Trials to focus on cover cropping systems after corn.

Upcoming Research Center for Farming Innovation trials to focus on flattening the learning curve of cover crop yield drag. (Photo: Joseph L. Murphy/Iowa Soybean Association)

2021 trials focus on maximizing corn, cover crops

March 18, 2021

By Darcy Maulsby, ISA contributor

While more farmers are succeeding with soybeans after cover crops, there’s a bigger learning curve for corn following cover crops due to concerns about yield drag. That’s why the Iowa Soybean Association’s (ISA) Research Center for Farming Innovation (RCFI) will conduct more corn and cover crops trials in 2021.

“We want to help farmers answer one big question: ‘How can I tweak my current nitrogen system to eliminate yield drag and get as much production as possible from my corn and my cover crop?” said Anthony Martin, senior field services program manager for RCFI.

There are still a lot of questions surrounding cover crops, Martin added. “It seems like nearly every farmer I talk to knows someone who had a failure with cover crops at some point.”

A lack of proper planning is usually at the root of these issues. There are some big differences between raising soybeans after cover crops and corn after cover crops. “Soybeans are fairly forgiving,” Martin said. “Corn is a different story. The termination period is more critical, since cover crops are competition that can pull moisture and nitrogen (N) away from corn.”

 If the cover crop isn’t managed properly, it can become a yield robber. “Can we get around this?” Martin asked. “Yes. With proper planning, you can meet or exceed non-cover-crop corn yields.”

2020 Corn/Cereal Rye Study Shows Impact of Early-Season N 

Consider an RCFI small-plot study conducted near Clarion, Iowa, in 2020. Researchers used equal rates of N in five different scenarios, including:

  1. No cover crop- 150 lbs. N fall anhydrous
  2. Cover crop- 150 lbs. N fall anhydrous
  3. Cover crop – 100 lbs. fall anhydrous + 50 lbs. N as starter
  4. Cover crop- 100 lbs. spring anhydrous + 50 lbs. N as early sidedress
  5. Cover crop- 50 lbs. spring anhydrous + 100 lbs. broadcast urea+AMS

Yields were 218 bushels per acre in the no-cover-crop trial and 220 in the cover-crop trial. Things got interesting, however, when the split N applications were added. Yields ranged from 234 (cover crops + early side-dressing) to 238 (cover crop + urea/AMS) to 240 (for cover crops + starter).

“While we’ve done cover crop trials for about five years, this was the first time we’ve really dug into the N issue with corn and cover crops,” Martin said. “The 2020 trials showed the value of front-loading N applications, especially when 30% to 50% of the N is applied early.”

The yield results supported what the RCFI team had suspected about the value of applying 32% N right after planting, followed by sidedressing urea by the V2-V4 stage.  “Sometimes the value of our research isn’t to uncover new information,” Martin said. “It’s to collect data that supports anecdotal evidence.”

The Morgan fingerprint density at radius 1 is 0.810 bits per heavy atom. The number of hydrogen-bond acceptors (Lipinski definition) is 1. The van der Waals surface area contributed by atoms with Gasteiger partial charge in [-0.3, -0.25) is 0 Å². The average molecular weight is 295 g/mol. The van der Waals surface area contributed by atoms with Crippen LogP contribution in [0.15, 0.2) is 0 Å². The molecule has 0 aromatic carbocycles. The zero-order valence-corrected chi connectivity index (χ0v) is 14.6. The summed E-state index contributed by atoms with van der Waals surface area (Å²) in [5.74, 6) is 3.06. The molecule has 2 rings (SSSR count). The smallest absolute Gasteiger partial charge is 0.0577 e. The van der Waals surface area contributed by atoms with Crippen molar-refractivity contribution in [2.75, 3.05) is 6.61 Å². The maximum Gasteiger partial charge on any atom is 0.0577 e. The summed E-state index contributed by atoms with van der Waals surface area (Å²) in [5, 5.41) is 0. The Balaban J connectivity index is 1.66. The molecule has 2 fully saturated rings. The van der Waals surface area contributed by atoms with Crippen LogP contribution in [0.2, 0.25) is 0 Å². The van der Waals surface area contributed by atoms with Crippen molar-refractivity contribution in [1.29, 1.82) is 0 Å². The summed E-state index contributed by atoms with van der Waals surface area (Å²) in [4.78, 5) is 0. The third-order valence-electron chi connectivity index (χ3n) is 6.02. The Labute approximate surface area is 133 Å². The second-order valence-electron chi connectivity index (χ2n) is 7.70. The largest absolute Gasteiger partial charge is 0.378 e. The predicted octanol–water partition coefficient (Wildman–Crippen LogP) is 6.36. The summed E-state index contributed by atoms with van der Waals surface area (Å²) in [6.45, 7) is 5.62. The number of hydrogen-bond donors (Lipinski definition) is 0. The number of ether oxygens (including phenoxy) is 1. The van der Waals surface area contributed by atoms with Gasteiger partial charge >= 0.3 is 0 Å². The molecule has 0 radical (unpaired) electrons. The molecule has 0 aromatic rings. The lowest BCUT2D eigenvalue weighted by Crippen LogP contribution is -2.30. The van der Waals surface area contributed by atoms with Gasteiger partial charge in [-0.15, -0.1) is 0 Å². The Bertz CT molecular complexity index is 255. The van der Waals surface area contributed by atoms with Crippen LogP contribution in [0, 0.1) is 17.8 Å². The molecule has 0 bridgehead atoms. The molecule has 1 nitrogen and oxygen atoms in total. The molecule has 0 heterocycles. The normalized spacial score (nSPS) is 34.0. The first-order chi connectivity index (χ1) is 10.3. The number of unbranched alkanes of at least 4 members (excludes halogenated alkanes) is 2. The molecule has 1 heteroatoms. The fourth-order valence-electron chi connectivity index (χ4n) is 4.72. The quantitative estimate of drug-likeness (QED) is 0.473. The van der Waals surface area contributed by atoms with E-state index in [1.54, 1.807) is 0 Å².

It’s also important to collect data from multiple years of trials, not just one year. “That’s why we’re doing more corn and cover crop research in 2021,” Martin said. “This gives you a clearer picture.”

2021 research trials

The 2021 research will focus on:

·       Nitrogen management (source, time, placement, rate). This will build on the studies conducted in 2020, Martin said.

·       Early-versus-late termination. How much growth is needed with the cover crop to achieve soil health benefits, livestock grazing need or meet requirements for Environmental Quality Incentives Program (EQIP) contracts? “Also, if we don’t get a lot of growth after the cover crop is seeded, how far can we push the termination date to allow for more growth in the spring?” Martin said.  

·       Tillage. Trials will focus on strip-till versus conventional tillage, and no-till versus strip-till. “This comes down to conservation,” Martin said. “How do you minimize soil disturbance while ensuring good seed-to-soil contact for the cover crop?”

Get involved with on-farm research

   Interested in working with RCFI on corn and cover crop trials? These studies can be conducted in any region of Iowa. They are a good fit for farmers with soil health goals and for intermediate/advanced cover croppers, Martin said. Simply fill out the ISA research engagement form to get started.

“You don’t go into this blind when you work with us,” Martin added. Here’s what you can expect once you fill out the research engagement form:

An ISA or RCFI team member will schedule a time to visit with you over the phone or at your farm. “We want to learn more about your operation and find out what you’re interested in,” Martin said. “These conversations will also help clarify expectations from both farmers and RCFI.”

RCFI will take your farm’s information (planter width, sprayer width, etc.) and enter it into a software program. This generates a visual plan of what your field trial(s) will look like.

Trials will include in-season crop scouting and data collection by RCFI. “Then you provide yield monitor data at harvest,” Martin said. “We’ll stay in touch with you every step of the way and will show you the results after all the data is collected and analyzed.”

If you have a specific crop production or conservation question you’d like to answer that goes beyond corn production and cover crops, make a note on the ISA research engagement form.

“We want to hear from you,” Martin said. “We’re here to help you try new things and find solutions for greater productivity, profitability and sustainability for both soybeans and corn.”